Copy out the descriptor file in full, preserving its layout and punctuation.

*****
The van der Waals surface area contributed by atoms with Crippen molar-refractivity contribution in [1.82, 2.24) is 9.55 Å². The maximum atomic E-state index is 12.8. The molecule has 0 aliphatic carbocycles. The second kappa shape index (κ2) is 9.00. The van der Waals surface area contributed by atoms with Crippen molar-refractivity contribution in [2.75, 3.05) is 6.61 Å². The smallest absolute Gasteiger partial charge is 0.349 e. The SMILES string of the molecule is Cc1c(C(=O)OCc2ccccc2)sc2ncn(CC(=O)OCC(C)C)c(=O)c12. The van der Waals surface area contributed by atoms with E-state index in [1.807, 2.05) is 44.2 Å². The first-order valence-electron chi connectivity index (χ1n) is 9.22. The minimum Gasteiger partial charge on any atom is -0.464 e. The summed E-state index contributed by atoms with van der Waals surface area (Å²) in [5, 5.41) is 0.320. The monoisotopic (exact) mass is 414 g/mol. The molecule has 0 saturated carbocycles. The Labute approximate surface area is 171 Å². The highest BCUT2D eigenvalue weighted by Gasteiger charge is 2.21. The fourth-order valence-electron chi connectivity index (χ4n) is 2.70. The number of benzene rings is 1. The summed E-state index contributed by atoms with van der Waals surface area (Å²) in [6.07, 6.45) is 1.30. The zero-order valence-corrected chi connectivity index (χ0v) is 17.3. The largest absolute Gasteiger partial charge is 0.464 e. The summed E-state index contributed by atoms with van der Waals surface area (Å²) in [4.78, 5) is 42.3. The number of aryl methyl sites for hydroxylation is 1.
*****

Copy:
The van der Waals surface area contributed by atoms with Crippen molar-refractivity contribution in [1.82, 2.24) is 9.55 Å². The maximum atomic E-state index is 12.8. The molecule has 0 aliphatic carbocycles. The second kappa shape index (κ2) is 9.00. The van der Waals surface area contributed by atoms with Crippen molar-refractivity contribution in [2.75, 3.05) is 6.61 Å². The smallest absolute Gasteiger partial charge is 0.349 e. The SMILES string of the molecule is Cc1c(C(=O)OCc2ccccc2)sc2ncn(CC(=O)OCC(C)C)c(=O)c12. The van der Waals surface area contributed by atoms with E-state index in [1.807, 2.05) is 44.2 Å². The first-order valence-electron chi connectivity index (χ1n) is 9.22. The minimum Gasteiger partial charge on any atom is -0.464 e. The summed E-state index contributed by atoms with van der Waals surface area (Å²) in [5, 5.41) is 0.320. The monoisotopic (exact) mass is 414 g/mol. The molecule has 0 saturated carbocycles. The Labute approximate surface area is 171 Å². The highest BCUT2D eigenvalue weighted by Gasteiger charge is 2.21. The fourth-order valence-electron chi connectivity index (χ4n) is 2.70. The number of benzene rings is 1. The summed E-state index contributed by atoms with van der Waals surface area (Å²) in [6.07, 6.45) is 1.30. The zero-order valence-corrected chi connectivity index (χ0v) is 17.3. The largest absolute Gasteiger partial charge is 0.464 e. The summed E-state index contributed by atoms with van der Waals surface area (Å²) in [4.78, 5) is 42.3. The number of aryl methyl sites for hydroxylation is 1.